We discounted two of the offers. San Francisco was too expensive to live in on one salary, and nursery fees would negate any money I could earn by going back to work. Chicago was -18C on the day he visited, so even though we have lots of friends there it was out. This left good university (which I won't name because we'd still like to keep the option open to go there eventually!) and UCLA. He had managed to buy himself a few days grace before giving them an answer. This left us 2 hours after he came home to discuss it and decide on his future, where to live, how we saw the next few years panning out. 

We love LA, but it's not the most child friendly place in the world. X is in a small-ish town, with public transport and lots of parks, but still a city vibe. It would have been lovely. In the end though, the compromises and the risk were too much. We'd have to pile into a one bedroom apartment since we couldn't afford anything bigger. I started going to a new moms group and a yoga class and am meeting people. Nice people. The thought of trying to find them again and starting over when K was 7 months old was kind of daunting. There are SO MANY kids around her age in our apartment complex, and there is potential for her to have lots of friends (and maybe us too, who knows.)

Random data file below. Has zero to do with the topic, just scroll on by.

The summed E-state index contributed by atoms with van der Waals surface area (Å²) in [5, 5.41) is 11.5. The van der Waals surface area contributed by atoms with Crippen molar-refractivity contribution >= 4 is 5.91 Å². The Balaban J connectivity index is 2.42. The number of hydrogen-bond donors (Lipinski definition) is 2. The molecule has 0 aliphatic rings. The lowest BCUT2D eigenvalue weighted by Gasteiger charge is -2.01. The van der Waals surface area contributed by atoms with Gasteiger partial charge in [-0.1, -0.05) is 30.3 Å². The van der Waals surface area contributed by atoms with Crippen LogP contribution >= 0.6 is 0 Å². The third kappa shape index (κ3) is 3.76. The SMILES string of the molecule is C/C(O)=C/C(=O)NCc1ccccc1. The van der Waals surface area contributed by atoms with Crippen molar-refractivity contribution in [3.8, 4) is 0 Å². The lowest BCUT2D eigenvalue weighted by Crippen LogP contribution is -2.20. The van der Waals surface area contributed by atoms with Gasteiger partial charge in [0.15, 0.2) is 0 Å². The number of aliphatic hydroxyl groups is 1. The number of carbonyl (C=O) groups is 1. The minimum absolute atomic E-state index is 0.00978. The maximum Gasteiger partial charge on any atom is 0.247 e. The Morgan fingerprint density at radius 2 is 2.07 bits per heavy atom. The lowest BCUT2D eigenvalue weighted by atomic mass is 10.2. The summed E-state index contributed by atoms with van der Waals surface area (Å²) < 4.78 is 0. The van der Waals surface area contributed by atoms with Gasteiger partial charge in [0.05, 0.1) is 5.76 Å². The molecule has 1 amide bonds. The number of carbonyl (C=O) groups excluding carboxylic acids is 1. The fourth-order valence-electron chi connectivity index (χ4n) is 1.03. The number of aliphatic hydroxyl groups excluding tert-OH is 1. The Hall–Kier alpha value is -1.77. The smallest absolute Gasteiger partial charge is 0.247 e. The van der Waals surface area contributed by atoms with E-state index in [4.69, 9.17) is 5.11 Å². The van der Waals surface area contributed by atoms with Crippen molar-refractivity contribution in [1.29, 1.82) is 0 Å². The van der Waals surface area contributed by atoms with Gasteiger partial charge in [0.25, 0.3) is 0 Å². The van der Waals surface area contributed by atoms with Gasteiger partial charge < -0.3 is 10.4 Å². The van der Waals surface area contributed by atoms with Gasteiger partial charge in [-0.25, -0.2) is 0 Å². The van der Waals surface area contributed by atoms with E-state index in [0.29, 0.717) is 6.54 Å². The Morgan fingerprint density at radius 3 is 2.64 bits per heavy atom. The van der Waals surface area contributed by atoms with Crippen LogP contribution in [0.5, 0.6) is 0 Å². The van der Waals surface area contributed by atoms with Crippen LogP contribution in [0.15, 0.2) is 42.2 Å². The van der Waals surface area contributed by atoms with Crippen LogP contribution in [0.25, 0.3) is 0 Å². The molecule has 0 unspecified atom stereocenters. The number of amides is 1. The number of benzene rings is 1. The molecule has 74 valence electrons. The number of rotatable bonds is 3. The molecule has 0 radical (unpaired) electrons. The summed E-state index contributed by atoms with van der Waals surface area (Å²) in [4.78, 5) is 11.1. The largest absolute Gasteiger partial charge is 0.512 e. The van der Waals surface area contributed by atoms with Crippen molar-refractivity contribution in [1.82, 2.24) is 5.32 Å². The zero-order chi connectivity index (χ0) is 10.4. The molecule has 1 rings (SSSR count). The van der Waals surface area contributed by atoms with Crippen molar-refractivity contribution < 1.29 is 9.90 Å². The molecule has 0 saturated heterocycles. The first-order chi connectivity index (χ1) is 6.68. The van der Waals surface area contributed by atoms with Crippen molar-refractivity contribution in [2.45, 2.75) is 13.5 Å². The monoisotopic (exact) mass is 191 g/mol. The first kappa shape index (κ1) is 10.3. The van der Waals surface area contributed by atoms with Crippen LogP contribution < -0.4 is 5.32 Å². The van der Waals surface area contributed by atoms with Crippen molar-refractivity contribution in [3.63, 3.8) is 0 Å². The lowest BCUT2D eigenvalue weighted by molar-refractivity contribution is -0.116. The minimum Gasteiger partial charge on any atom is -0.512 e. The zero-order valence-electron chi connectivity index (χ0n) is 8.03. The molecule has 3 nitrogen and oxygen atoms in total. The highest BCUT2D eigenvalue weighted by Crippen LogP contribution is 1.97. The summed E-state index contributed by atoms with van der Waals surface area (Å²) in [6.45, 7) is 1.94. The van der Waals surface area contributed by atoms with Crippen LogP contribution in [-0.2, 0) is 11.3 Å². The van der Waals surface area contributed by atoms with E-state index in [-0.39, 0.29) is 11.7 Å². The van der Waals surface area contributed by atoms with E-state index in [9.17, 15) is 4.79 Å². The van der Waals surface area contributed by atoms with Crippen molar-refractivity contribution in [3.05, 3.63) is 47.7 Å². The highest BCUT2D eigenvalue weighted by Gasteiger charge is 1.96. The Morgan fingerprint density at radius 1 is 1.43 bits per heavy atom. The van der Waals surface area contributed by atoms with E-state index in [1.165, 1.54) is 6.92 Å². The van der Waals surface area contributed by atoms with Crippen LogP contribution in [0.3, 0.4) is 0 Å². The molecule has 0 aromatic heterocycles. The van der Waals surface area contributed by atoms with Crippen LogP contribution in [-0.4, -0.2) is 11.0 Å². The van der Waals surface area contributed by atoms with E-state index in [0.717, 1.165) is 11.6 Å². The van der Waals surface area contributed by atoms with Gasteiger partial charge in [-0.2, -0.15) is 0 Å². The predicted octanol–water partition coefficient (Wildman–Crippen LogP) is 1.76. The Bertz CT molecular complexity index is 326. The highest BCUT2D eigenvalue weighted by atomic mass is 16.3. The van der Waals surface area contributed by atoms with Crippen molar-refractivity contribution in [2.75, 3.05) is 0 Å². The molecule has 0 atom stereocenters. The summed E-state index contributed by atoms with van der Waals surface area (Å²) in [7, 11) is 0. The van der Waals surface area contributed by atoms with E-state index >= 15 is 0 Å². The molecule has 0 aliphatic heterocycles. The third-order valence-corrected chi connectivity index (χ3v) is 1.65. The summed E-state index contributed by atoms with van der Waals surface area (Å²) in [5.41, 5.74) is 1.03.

The decision, made in two hours during naptime after 4 days away and 3 inteviews and snow delays and willthiseverend was to stay in LA. With no firm offer (but a lot of potential) from UCLA, he turned down the other university. It was a bit of a leap of faith, but now it's done (with a firm offer from UCLA and discussions of a job after the residency is finished) the relief is palpable. The system for interviewing is a nightmare. The universities generally don't offer any financial assistance for you travelling all over the country (two of husband's did, which was a massive relief) so the whole thing costs hundreds of dollars (thousands, if you attend all the interviews you are invited to.) They are supposed to wait until February 17th to offer places, so everyone does it at the same time. This didn't happen AT ALL and left him in a really crappy position of being expected to accept an offer with no information on his other options, and at some places without even knowing salary or benefit details (quite important when health insurance is so vital and some of these cities are insanely expensive.)